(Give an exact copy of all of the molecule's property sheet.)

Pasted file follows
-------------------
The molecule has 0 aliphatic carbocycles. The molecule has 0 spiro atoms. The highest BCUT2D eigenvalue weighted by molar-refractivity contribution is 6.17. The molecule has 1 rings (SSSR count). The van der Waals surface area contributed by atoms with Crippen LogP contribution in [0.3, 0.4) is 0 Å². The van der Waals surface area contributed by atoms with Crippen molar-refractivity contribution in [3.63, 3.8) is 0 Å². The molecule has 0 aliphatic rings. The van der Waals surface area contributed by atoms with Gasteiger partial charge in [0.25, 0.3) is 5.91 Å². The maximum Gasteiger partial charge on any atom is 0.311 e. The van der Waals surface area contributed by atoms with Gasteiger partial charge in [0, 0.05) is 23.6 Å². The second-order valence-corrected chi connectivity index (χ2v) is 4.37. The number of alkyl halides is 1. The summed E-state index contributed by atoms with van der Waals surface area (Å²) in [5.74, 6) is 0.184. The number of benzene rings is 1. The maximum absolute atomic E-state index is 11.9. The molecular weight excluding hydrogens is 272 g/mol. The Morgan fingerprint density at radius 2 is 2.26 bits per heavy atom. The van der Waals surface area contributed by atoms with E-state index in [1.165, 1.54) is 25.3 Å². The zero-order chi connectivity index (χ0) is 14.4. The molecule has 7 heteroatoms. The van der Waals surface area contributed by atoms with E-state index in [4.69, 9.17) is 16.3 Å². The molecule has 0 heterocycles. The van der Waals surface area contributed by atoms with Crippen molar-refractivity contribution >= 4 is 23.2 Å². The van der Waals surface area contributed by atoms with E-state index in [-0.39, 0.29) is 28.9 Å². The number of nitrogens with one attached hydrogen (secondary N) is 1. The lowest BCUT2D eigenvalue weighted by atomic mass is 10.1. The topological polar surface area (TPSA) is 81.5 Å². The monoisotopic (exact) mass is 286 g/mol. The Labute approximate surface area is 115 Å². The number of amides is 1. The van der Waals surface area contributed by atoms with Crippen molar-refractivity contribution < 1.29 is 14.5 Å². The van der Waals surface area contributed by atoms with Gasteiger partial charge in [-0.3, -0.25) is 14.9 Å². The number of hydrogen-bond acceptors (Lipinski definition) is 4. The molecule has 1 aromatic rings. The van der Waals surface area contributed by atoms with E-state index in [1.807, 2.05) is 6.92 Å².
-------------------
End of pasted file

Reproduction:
The molecule has 0 aliphatic carbocycles. The molecule has 0 spiro atoms. The highest BCUT2D eigenvalue weighted by molar-refractivity contribution is 6.17. The molecule has 1 rings (SSSR count). The van der Waals surface area contributed by atoms with Crippen LogP contribution in [0.3, 0.4) is 0 Å². The van der Waals surface area contributed by atoms with Crippen molar-refractivity contribution in [3.63, 3.8) is 0 Å². The molecule has 0 aliphatic rings. The van der Waals surface area contributed by atoms with Gasteiger partial charge in [0.25, 0.3) is 5.91 Å². The maximum Gasteiger partial charge on any atom is 0.311 e. The van der Waals surface area contributed by atoms with Gasteiger partial charge in [0, 0.05) is 23.6 Å². The second-order valence-corrected chi connectivity index (χ2v) is 4.37. The number of alkyl halides is 1. The summed E-state index contributed by atoms with van der Waals surface area (Å²) in [5.74, 6) is 0.184. The number of benzene rings is 1. The maximum absolute atomic E-state index is 11.9. The molecular weight excluding hydrogens is 272 g/mol. The Morgan fingerprint density at radius 2 is 2.26 bits per heavy atom. The van der Waals surface area contributed by atoms with E-state index in [1.165, 1.54) is 25.3 Å². The zero-order chi connectivity index (χ0) is 14.4. The molecule has 7 heteroatoms. The van der Waals surface area contributed by atoms with E-state index in [4.69, 9.17) is 16.3 Å². The molecule has 0 heterocycles. The van der Waals surface area contributed by atoms with Crippen molar-refractivity contribution >= 4 is 23.2 Å². The van der Waals surface area contributed by atoms with E-state index in [-0.39, 0.29) is 28.9 Å². The number of nitrogens with one attached hydrogen (secondary N) is 1. The lowest BCUT2D eigenvalue weighted by atomic mass is 10.1. The topological polar surface area (TPSA) is 81.5 Å². The monoisotopic (exact) mass is 286 g/mol. The Labute approximate surface area is 115 Å². The number of amides is 1. The van der Waals surface area contributed by atoms with Crippen molar-refractivity contribution < 1.29 is 14.5 Å². The van der Waals surface area contributed by atoms with Gasteiger partial charge in [-0.3, -0.25) is 14.9 Å². The number of hydrogen-bond acceptors (Lipinski definition) is 4. The molecule has 1 aromatic rings. The van der Waals surface area contributed by atoms with E-state index in [1.807, 2.05) is 6.92 Å².